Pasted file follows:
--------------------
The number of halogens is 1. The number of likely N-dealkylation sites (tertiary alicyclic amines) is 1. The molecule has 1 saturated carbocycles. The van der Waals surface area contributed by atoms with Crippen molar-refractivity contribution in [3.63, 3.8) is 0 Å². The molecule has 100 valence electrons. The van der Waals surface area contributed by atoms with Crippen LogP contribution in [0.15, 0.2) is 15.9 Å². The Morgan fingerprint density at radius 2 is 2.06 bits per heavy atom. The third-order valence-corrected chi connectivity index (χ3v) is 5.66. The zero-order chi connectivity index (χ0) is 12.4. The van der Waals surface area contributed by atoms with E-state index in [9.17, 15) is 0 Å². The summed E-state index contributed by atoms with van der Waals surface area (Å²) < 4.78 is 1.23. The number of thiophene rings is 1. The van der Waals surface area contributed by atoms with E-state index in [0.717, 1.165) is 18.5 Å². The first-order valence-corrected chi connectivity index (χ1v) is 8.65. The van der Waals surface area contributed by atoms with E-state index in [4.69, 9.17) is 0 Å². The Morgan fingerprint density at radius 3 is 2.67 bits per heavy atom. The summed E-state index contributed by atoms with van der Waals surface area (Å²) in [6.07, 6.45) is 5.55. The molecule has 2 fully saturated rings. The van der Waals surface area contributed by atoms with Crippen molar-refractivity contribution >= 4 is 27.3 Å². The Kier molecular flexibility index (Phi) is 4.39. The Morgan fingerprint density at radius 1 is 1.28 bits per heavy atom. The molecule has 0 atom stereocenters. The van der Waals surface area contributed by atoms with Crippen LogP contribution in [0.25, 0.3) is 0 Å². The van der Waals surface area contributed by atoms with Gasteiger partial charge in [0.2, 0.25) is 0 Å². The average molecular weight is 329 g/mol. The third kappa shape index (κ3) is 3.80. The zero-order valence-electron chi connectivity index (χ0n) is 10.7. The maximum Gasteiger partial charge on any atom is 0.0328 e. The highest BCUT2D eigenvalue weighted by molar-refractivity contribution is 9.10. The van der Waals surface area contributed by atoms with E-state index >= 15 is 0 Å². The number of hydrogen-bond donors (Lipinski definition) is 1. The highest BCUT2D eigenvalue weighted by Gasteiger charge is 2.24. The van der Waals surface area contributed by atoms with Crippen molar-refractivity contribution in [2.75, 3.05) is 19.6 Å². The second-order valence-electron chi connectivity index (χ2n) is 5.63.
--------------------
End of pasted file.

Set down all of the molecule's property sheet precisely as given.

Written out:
The number of halogens is 1. The number of likely N-dealkylation sites (tertiary alicyclic amines) is 1. The molecule has 1 saturated carbocycles. The van der Waals surface area contributed by atoms with Crippen molar-refractivity contribution in [3.63, 3.8) is 0 Å². The molecule has 100 valence electrons. The van der Waals surface area contributed by atoms with Crippen LogP contribution in [0.15, 0.2) is 15.9 Å². The Morgan fingerprint density at radius 2 is 2.06 bits per heavy atom. The third-order valence-corrected chi connectivity index (χ3v) is 5.66. The zero-order chi connectivity index (χ0) is 12.4. The van der Waals surface area contributed by atoms with E-state index in [9.17, 15) is 0 Å². The summed E-state index contributed by atoms with van der Waals surface area (Å²) < 4.78 is 1.23. The number of thiophene rings is 1. The van der Waals surface area contributed by atoms with E-state index in [0.717, 1.165) is 18.5 Å². The first-order valence-corrected chi connectivity index (χ1v) is 8.65. The van der Waals surface area contributed by atoms with E-state index in [4.69, 9.17) is 0 Å². The Morgan fingerprint density at radius 3 is 2.67 bits per heavy atom. The summed E-state index contributed by atoms with van der Waals surface area (Å²) in [6.07, 6.45) is 5.55. The molecule has 2 fully saturated rings. The van der Waals surface area contributed by atoms with Crippen molar-refractivity contribution >= 4 is 27.3 Å². The Kier molecular flexibility index (Phi) is 4.39. The Morgan fingerprint density at radius 1 is 1.28 bits per heavy atom. The molecule has 0 atom stereocenters. The van der Waals surface area contributed by atoms with Crippen LogP contribution in [0.25, 0.3) is 0 Å². The van der Waals surface area contributed by atoms with Gasteiger partial charge in [0.2, 0.25) is 0 Å². The average molecular weight is 329 g/mol. The third kappa shape index (κ3) is 3.80. The zero-order valence-electron chi connectivity index (χ0n) is 10.7. The maximum Gasteiger partial charge on any atom is 0.0328 e. The highest BCUT2D eigenvalue weighted by molar-refractivity contribution is 9.10. The van der Waals surface area contributed by atoms with E-state index >= 15 is 0 Å². The number of hydrogen-bond donors (Lipinski definition) is 1. The highest BCUT2D eigenvalue weighted by Gasteiger charge is 2.24. The van der Waals surface area contributed by atoms with Crippen molar-refractivity contribution in [2.75, 3.05) is 19.6 Å². The second-order valence-electron chi connectivity index (χ2n) is 5.63.